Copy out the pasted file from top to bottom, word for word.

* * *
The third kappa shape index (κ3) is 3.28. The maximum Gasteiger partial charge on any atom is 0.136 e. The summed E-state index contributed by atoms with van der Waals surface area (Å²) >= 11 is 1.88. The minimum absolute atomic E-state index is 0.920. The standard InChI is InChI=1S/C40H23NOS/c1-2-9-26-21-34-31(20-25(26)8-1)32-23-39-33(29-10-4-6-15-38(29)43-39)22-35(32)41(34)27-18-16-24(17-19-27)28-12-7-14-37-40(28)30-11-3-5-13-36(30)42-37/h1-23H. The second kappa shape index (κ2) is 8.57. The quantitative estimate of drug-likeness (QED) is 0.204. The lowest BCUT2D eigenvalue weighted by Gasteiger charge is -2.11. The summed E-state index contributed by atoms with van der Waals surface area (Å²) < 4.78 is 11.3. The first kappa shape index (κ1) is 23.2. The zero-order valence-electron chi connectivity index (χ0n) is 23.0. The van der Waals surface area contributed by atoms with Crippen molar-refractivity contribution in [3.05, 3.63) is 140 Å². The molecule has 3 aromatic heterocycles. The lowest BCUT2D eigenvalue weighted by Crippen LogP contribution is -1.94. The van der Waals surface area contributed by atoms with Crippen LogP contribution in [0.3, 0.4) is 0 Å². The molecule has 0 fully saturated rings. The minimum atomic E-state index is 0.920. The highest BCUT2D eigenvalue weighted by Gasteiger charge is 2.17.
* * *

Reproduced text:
The third kappa shape index (κ3) is 3.28. The maximum Gasteiger partial charge on any atom is 0.136 e. The summed E-state index contributed by atoms with van der Waals surface area (Å²) >= 11 is 1.88. The minimum absolute atomic E-state index is 0.920. The standard InChI is InChI=1S/C40H23NOS/c1-2-9-26-21-34-31(20-25(26)8-1)32-23-39-33(29-10-4-6-15-38(29)43-39)22-35(32)41(34)27-18-16-24(17-19-27)28-12-7-14-37-40(28)30-11-3-5-13-36(30)42-37/h1-23H. The second kappa shape index (κ2) is 8.57. The quantitative estimate of drug-likeness (QED) is 0.204. The lowest BCUT2D eigenvalue weighted by Gasteiger charge is -2.11. The summed E-state index contributed by atoms with van der Waals surface area (Å²) < 4.78 is 11.3. The first kappa shape index (κ1) is 23.2. The zero-order valence-electron chi connectivity index (χ0n) is 23.0. The van der Waals surface area contributed by atoms with Crippen molar-refractivity contribution in [3.05, 3.63) is 140 Å². The molecule has 3 aromatic heterocycles. The lowest BCUT2D eigenvalue weighted by Crippen LogP contribution is -1.94. The van der Waals surface area contributed by atoms with Crippen LogP contribution in [0.3, 0.4) is 0 Å². The molecule has 0 fully saturated rings. The minimum atomic E-state index is 0.920. The highest BCUT2D eigenvalue weighted by Gasteiger charge is 2.17.